Overindulging In Chocolate a Marker for Depression
It seems almost cliché to be drawn to chocolate when you are feeling sad. But new research shows that you aren’t alone – people who are depressed eat more chocolate.
Researchers at University of California San Diego and UC Davis studied the connection between diet and depression in 931 men and women who were clinically depressed but not on any medication as treatment. Participants were screened for depression and asked to report the dietary intake, including chocolate consumption.
Even without other dietary factors involved, such as an overall penchant for sweet eating or a high-carbohydrate diet, chocolate seemed directly correlated with mood.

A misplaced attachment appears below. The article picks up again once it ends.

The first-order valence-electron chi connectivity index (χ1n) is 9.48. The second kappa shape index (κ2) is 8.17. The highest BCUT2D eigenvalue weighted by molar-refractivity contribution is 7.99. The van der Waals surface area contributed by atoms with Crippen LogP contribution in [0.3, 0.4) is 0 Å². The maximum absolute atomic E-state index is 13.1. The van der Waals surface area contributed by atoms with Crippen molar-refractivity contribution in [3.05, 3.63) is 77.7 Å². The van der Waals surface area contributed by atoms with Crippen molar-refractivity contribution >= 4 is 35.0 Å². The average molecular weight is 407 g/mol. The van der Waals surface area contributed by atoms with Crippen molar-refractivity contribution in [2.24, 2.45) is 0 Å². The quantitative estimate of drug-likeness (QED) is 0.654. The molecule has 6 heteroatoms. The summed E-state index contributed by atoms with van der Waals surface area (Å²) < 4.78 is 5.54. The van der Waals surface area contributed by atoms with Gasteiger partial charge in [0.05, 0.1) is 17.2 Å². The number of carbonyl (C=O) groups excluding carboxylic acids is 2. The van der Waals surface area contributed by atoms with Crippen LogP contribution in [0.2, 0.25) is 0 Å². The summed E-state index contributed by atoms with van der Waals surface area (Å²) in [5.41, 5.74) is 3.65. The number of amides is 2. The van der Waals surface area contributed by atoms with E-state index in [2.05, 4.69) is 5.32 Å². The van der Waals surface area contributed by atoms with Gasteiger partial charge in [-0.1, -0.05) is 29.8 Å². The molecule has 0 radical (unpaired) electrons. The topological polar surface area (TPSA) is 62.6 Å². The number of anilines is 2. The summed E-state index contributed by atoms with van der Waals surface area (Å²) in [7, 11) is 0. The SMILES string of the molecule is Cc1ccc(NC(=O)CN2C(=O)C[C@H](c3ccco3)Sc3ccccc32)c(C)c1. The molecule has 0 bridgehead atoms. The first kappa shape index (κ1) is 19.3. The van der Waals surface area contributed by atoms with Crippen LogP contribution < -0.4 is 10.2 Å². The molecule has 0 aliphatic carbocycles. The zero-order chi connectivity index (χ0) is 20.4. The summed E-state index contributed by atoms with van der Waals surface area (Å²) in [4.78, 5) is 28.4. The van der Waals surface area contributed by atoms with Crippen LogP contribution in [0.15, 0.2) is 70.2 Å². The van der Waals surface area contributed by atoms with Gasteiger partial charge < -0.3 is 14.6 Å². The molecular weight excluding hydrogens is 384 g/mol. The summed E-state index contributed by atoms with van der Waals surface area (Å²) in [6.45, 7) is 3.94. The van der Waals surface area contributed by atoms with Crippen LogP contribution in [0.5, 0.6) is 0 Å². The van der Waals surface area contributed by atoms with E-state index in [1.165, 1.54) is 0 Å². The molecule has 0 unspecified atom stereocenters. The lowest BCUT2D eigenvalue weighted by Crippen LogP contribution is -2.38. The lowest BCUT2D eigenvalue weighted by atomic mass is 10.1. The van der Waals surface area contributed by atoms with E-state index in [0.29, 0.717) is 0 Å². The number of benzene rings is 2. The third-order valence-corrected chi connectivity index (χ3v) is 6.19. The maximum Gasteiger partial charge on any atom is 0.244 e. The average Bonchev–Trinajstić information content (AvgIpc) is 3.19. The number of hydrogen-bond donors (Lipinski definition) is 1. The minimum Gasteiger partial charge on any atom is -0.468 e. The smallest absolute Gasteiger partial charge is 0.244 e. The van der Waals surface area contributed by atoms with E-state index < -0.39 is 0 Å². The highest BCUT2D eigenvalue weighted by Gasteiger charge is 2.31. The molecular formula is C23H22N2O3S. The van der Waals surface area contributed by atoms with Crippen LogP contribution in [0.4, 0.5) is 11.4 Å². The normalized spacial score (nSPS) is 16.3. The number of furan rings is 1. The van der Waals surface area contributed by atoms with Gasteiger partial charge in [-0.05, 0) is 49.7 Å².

Overall, those who screened positive for depression consumed an average of 8.4 one-ounce servings of chocolate per month. Using data from a control group, those who were not depressed ate about 5.4 servings per month.
The researchers also found that the more depressed a person was, the more they consumed chocolate. Those who scored highest on the screening test, indicating possible major depression consumed an average of 11.8 servings per month.